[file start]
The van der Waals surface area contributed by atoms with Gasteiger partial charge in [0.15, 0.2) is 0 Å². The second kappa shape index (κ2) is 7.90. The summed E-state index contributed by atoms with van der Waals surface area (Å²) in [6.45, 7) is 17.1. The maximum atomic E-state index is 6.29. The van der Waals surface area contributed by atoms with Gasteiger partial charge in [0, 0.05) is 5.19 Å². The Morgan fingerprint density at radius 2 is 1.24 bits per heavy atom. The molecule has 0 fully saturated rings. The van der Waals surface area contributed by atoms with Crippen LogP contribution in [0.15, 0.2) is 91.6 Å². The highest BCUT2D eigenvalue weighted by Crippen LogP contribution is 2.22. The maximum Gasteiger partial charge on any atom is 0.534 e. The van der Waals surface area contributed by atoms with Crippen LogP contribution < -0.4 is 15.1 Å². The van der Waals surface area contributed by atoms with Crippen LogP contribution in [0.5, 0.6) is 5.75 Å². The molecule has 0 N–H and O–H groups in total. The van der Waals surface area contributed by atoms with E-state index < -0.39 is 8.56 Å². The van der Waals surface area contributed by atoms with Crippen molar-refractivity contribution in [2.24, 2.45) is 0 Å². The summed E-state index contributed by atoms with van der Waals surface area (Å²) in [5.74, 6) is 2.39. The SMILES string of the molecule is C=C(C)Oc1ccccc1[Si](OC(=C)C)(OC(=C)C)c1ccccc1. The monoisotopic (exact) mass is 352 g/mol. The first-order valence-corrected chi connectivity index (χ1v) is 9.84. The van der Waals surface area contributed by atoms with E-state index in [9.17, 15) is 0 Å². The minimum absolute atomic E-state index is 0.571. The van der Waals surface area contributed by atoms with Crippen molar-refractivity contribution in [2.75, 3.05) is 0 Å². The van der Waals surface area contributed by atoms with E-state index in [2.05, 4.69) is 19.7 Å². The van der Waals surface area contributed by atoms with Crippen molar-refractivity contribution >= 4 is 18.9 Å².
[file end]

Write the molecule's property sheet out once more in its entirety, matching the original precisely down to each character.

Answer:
The van der Waals surface area contributed by atoms with Gasteiger partial charge in [0.15, 0.2) is 0 Å². The second kappa shape index (κ2) is 7.90. The summed E-state index contributed by atoms with van der Waals surface area (Å²) in [6.45, 7) is 17.1. The maximum atomic E-state index is 6.29. The van der Waals surface area contributed by atoms with Gasteiger partial charge in [0, 0.05) is 5.19 Å². The Morgan fingerprint density at radius 2 is 1.24 bits per heavy atom. The molecule has 0 fully saturated rings. The van der Waals surface area contributed by atoms with Crippen LogP contribution in [0.15, 0.2) is 91.6 Å². The highest BCUT2D eigenvalue weighted by Crippen LogP contribution is 2.22. The maximum Gasteiger partial charge on any atom is 0.534 e. The van der Waals surface area contributed by atoms with Crippen LogP contribution < -0.4 is 15.1 Å². The van der Waals surface area contributed by atoms with Crippen LogP contribution in [0.5, 0.6) is 5.75 Å². The molecule has 0 N–H and O–H groups in total. The van der Waals surface area contributed by atoms with E-state index < -0.39 is 8.56 Å². The van der Waals surface area contributed by atoms with Crippen molar-refractivity contribution in [2.24, 2.45) is 0 Å². The summed E-state index contributed by atoms with van der Waals surface area (Å²) in [5.74, 6) is 2.39. The SMILES string of the molecule is C=C(C)Oc1ccccc1[Si](OC(=C)C)(OC(=C)C)c1ccccc1. The monoisotopic (exact) mass is 352 g/mol. The first-order valence-corrected chi connectivity index (χ1v) is 9.84. The van der Waals surface area contributed by atoms with E-state index in [9.17, 15) is 0 Å². The minimum absolute atomic E-state index is 0.571. The van der Waals surface area contributed by atoms with Crippen molar-refractivity contribution in [2.75, 3.05) is 0 Å². The van der Waals surface area contributed by atoms with E-state index in [2.05, 4.69) is 19.7 Å². The van der Waals surface area contributed by atoms with Crippen molar-refractivity contribution >= 4 is 18.9 Å².